The wedding went off without a hitch from start to finish. Ciri looked beautiful with her hair braided with glimmering sapphires, and a gown of deep blue covered with a fragile white lace strung with diamonds. The priest called her Lady of Space and Time, which made the assembled nobility murmur a bit, smiling faintly, like they thought it was just an affectation; they probably imagined all the stories about her powers were made up. At the moment, that suited Geralt just fine.
At the end, when they were at the top of the stairs leaving, Ciri paused and looked right at Morvran and smiled at him suddenly, like she was making a decision, and reached out and took his hand. He looked back at her startled a little, and then he was smiling back, a real smile, and they didn’t let go as they went down the steps together. Emhyr watched them go down the stairs like a brooding hawk, and then he stepped out after them, and the arrow took him right in the meat of the upper shoulder.
People started screaming and running at once, the captain of the imperial guard was bellowing orders to give chase. Ten imperial soldiers had already thrown themselves around Emhyr with their shields raised and overlapping, and they heaved him up inside the turtle-shell and ran with him down to the wedding-carriage: Ciri had flung the door open and shouted for them to bring him. It slammed on him, and the carriage shot off instantly through the streets. Geralt let the noise and yelling push him back into the temple, and he turned and shoved through the crowd until he found the Voorhis, standing with a knot of other rich people near the doors talking anxiously in low voices, their guards around them. “Lady Voorhis?” he called over the wall of men, and she glanced at him half indignantly, who the hell is talking to me, but that went away when he told her, “Your son’s fine.”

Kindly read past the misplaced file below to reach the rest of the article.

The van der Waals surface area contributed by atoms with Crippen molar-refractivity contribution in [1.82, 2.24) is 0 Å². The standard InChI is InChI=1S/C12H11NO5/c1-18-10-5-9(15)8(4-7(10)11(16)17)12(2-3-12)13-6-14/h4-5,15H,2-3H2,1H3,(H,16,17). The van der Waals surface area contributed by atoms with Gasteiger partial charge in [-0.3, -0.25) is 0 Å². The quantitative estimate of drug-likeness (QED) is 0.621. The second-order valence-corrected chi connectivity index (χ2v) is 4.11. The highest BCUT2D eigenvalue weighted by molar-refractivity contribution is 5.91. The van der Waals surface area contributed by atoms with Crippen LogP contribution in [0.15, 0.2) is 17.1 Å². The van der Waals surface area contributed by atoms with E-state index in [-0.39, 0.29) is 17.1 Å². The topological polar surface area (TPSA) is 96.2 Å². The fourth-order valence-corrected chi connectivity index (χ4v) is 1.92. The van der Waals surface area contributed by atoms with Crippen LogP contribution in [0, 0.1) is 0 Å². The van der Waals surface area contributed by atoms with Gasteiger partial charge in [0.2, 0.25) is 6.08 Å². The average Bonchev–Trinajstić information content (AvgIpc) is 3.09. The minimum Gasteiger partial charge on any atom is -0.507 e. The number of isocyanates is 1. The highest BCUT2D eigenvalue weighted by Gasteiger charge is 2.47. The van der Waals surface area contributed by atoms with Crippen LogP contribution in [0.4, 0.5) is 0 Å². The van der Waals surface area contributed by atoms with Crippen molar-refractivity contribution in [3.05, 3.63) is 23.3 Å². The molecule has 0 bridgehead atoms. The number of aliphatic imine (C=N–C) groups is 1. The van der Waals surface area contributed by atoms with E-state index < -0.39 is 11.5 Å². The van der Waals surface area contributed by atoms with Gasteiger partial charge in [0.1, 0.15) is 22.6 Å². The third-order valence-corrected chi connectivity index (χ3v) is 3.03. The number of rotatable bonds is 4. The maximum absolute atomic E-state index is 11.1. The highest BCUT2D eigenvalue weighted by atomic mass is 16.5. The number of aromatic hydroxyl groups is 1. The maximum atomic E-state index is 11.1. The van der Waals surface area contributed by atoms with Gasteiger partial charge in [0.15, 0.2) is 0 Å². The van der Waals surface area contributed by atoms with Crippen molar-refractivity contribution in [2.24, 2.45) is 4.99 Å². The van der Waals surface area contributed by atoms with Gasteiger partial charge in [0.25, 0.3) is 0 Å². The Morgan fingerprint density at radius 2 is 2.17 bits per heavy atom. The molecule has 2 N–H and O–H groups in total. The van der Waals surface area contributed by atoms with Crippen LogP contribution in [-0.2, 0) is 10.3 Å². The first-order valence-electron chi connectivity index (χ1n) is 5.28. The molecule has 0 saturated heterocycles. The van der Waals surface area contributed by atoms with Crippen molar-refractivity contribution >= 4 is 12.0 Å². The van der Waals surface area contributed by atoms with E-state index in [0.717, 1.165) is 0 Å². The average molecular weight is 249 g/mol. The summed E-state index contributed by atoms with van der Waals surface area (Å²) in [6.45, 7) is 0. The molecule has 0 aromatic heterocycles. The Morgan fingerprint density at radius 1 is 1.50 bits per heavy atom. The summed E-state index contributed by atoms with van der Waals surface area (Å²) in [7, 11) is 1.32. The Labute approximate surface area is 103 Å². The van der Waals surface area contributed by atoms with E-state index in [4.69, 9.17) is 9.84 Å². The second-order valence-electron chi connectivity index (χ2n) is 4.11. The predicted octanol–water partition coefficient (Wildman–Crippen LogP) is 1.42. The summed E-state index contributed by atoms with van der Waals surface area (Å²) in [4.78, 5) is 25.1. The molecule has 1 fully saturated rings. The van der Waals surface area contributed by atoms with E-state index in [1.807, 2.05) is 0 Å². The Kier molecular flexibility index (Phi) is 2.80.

“Let him through!” she said to the guards, and beckoned him in. “Sir Geralt, wasn’t it? You’re certain Morvran is all right?”
“He and Ciri were in the carriage before the first arrow launched, and they went straight to the palace,” Geralt said. He didn’t try to make his Nilfgaardian sound like anything other than rough-edged; they could go on thinking of him as a barbarian Nordling far as he was concerned.
“Did you see the attack?” another lord demanded peremptorily. “What happened?”
“Single archer on the roof of the narrow building across the street. He got Emhyr in the shoulder, nothing worse. The guard went after him.”
“In the shoulder?” Lord Voorhis said sharply. “You’re certain?”
“I’m pretty motivated to be sure. Yeah, the arrow went straight through, right here.” Geralt touched the spot on his own shoulder. “Archer only got the one shot at it. After that, the guard put a shield wall up around him, and it would’ve taken a catapult to get through at that distance.” He rubbed his sleeve over his forehead. “I’m going to try and get back over to the palace,” he added. “Just wanted to let you know about Morvran.”
“Most thoughtful of you, Sir Geralt,” Lord Voorhis said. Geralt gave him a short bow. “We will go to the palace ourselves as soon as our own carriage can be brought. Perhaps you would care to ride with us.”
“Thanks, appreciate it,” Geralt said. He stood aside from the Voorhis to wait, out of what would’ve been eavesdropping distance for a normal person, and while he listened in to their murmurs—a lot of variations on “who the hell is behind this?”—he got a good look at the faces of all the other nobles in their little clique. There were a lot more of them than he would’ve liked. Before they left, Voorhis said a quick whispered goodbye to one of them called Preuwen—that was one of the names Emhyr had winkled out of Morvran—and the man nodded and murmured back, “Tonight?”
“Yes. My house,” Voorhis said.
In the carriage, Lady Voorhis asked him a few polite questions about the North, and Geralt did his best to answer them like a guy who hunted drowners for a living and didn’t really pay a lot of attention to what else was going on around him, making apologetic answers about not really having been involved in the war. He’d slipped a couple of vials of vanilla essence into his pockets on the off-chance he’d need them, and when they got out of the carriage, he made sure to crush one against the carriage wheel while he held the door for Lady Voorhis like a yokel who didn’t realize the footmen were waiting to do just that.